Saturday, December 01, 2007
On white plagues and black magic
Since it is World AIDS day. The old thesis that Haiti was responsible for bringing the dominant HIV strain to the United States and Europe has been resuscitated. The scientists behind it say that they may now be able to trace its origins back to the Congo, and find a cure. As these authors point out, the theory is dubious, and the last time this accusation was in vogue was when Haitians were labouring under a US-imposed dictatorship in the 1980s. The scientific work behind these claims, and the nature of their presentation, is questioned only in some of the mainstream coverage. In fact, as William Bowles points out, the study is months old and has been gravely criticised by leading scientists in the meantime, not least because some of the speculations offered as conclusion rest on the irrational and dangerous mythology of a single identifiable transmitter of the virus. Given the trends in sex tourism, AIDS might as easily have been transmitted from any part of the United States to any part of the Carribean (although, curiously, Cuba has largely averted the pandemic). However, part of the significance of these claims is in part the ideology they slot into, that being the Kaplanesque drama of decivilisation in which Africa is the source of disease, crime and political instability.
One of the most powerful challenges to this dogma is also one that has been attacked most vitriolically, though praised handsomely by some highly qualified peeps. Edward Hooper's work of reportage and detection, The River, traces the origins of AIDS to polio vaccinations in the Belgian-ruled Congo in the 1960s. The vaccinations were, in Hooper's view, probably contaminated with SIV from chimps livers harvested (often through live vivisection) by the medical centre in question and used to cultivate the vaccine. If Hooper is right, then AIDS is one further tragedy of colonialism. No wonder, then, that such invective has been poured on the book by some: it's sanctimonious, boring, doctrinaire, hysterical, etc (one of Hooper's hostile critics happens to be the lead author of the latest study). Hooper mildly terms this mixture of condescension and derision a "defensive response". Even if Hooper's basic thesis turns out to be wrong, which seems unlikely, there remain huge questions opened up by Hooper's reporting - strange gaps in the record, missing documents, the problems with the way in which science has been conducted, the narrow avoidance of transmission of other dangerous diseases through the same practises etc. That the alternative theory, that infected chimp meat was ingested by hunters, is widely believed among virologists tells us a great deal more about the status of science in the ideological field than it does about the status of the theory.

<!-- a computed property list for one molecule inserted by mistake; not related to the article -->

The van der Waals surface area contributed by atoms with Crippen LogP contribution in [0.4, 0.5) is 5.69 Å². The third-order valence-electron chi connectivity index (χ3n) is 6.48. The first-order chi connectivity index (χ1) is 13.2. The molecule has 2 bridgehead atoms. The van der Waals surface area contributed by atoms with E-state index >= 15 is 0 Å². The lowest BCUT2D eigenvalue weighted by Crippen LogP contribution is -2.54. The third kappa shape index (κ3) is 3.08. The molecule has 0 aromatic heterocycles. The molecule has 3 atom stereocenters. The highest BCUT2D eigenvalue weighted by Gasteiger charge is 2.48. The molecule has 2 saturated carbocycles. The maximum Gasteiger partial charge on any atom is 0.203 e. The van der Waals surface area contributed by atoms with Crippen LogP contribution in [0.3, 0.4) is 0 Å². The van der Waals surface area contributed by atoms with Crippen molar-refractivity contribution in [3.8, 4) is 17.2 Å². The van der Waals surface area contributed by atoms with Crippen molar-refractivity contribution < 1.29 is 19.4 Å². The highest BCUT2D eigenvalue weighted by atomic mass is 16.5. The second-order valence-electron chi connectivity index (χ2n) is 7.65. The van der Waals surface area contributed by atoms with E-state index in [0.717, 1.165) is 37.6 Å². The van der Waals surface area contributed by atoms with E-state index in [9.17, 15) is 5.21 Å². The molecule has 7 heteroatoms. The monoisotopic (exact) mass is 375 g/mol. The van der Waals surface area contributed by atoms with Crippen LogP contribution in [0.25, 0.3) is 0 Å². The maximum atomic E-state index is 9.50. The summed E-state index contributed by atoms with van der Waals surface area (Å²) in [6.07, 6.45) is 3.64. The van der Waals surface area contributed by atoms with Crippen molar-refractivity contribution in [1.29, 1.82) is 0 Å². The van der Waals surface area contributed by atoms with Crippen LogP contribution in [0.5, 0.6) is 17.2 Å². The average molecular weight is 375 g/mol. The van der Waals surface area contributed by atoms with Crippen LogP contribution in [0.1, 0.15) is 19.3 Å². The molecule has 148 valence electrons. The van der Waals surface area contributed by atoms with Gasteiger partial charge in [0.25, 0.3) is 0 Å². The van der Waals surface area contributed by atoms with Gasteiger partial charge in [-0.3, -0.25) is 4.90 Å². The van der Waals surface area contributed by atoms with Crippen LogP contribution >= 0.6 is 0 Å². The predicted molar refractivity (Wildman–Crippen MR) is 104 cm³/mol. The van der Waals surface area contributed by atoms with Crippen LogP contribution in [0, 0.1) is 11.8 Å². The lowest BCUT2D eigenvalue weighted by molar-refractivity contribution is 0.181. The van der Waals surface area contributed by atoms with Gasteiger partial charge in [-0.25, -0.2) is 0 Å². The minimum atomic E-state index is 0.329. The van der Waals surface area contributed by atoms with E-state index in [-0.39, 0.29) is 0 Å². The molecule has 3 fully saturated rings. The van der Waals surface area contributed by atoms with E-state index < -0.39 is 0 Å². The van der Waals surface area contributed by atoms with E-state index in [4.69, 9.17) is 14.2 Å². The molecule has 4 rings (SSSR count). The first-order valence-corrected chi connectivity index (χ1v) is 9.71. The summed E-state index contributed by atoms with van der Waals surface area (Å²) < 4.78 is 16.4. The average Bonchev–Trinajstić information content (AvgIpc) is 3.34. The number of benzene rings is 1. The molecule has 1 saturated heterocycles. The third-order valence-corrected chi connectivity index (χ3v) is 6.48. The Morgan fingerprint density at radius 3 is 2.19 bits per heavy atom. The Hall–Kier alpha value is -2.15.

Even if Hooper was wrong, we would be left with the question of social justice. Capital's systemic opportunism is such that, while AIDS has killed tens of millions of people, most of whom are Africans, Western pharmaceutical capital has located unprecedented profit opportunities in the holocaust. Its most aggressive political auxiliaries now in command of the White House, relying on an opportunistic coalition between the Christian Right and Wall Street, are pushing policies designed to intensfy the problem with a sadistic insistence on 'abstinence education' which substantially blunts the effect of a victory won by activists in 2001, specifically in their demand that Third World countries should be permitted to break the intellectual property claims of medical giants. So AIDS, a holocaust inflicted by colonialism, is now one that is perpetuated by capitalism. Some people might ask, as a certain oleaginous American politician did on Question Time a few years back, if we will leave anything to be settled outside of politics. Isn't this one of those things that politics doesn't touch? Can't you leave well enough alone? Can't you resist dirtying everything (even fatal disease) with your politics? The question is analogous to the older one: is nothing sacred? The obvious answer is, of course not.